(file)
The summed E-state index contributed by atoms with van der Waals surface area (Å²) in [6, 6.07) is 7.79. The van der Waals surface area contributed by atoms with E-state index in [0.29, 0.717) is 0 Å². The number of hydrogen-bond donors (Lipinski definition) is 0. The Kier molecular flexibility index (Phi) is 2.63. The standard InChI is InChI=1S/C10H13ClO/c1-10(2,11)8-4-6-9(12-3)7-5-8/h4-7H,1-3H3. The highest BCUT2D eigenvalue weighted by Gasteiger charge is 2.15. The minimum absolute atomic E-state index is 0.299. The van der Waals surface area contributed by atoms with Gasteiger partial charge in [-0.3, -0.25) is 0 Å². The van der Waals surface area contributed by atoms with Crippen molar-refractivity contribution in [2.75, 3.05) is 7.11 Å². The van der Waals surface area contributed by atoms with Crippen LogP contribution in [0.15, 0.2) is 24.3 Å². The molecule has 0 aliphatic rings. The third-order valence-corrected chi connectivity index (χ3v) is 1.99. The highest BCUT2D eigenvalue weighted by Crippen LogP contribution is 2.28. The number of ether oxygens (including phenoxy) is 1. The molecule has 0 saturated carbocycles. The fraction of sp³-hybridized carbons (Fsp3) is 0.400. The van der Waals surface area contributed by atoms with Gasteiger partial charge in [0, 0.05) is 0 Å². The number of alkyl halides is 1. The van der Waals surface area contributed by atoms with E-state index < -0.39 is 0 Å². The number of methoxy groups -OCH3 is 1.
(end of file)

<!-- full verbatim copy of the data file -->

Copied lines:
The summed E-state index contributed by atoms with van der Waals surface area (Å²) in [6, 6.07) is 7.79. The van der Waals surface area contributed by atoms with E-state index in [0.29, 0.717) is 0 Å². The number of hydrogen-bond donors (Lipinski definition) is 0. The Kier molecular flexibility index (Phi) is 2.63. The standard InChI is InChI=1S/C10H13ClO/c1-10(2,11)8-4-6-9(12-3)7-5-8/h4-7H,1-3H3. The highest BCUT2D eigenvalue weighted by Gasteiger charge is 2.15. The minimum absolute atomic E-state index is 0.299. The van der Waals surface area contributed by atoms with Gasteiger partial charge in [-0.3, -0.25) is 0 Å². The van der Waals surface area contributed by atoms with Crippen molar-refractivity contribution in [2.75, 3.05) is 7.11 Å². The van der Waals surface area contributed by atoms with Crippen LogP contribution in [0.15, 0.2) is 24.3 Å². The molecule has 0 aliphatic rings. The third-order valence-corrected chi connectivity index (χ3v) is 1.99. The highest BCUT2D eigenvalue weighted by Crippen LogP contribution is 2.28. The number of ether oxygens (including phenoxy) is 1. The molecule has 0 saturated carbocycles. The fraction of sp³-hybridized carbons (Fsp3) is 0.400. The van der Waals surface area contributed by atoms with Gasteiger partial charge in [0, 0.05) is 0 Å². The number of alkyl halides is 1. The van der Waals surface area contributed by atoms with E-state index < -0.39 is 0 Å². The number of methoxy groups -OCH3 is 1.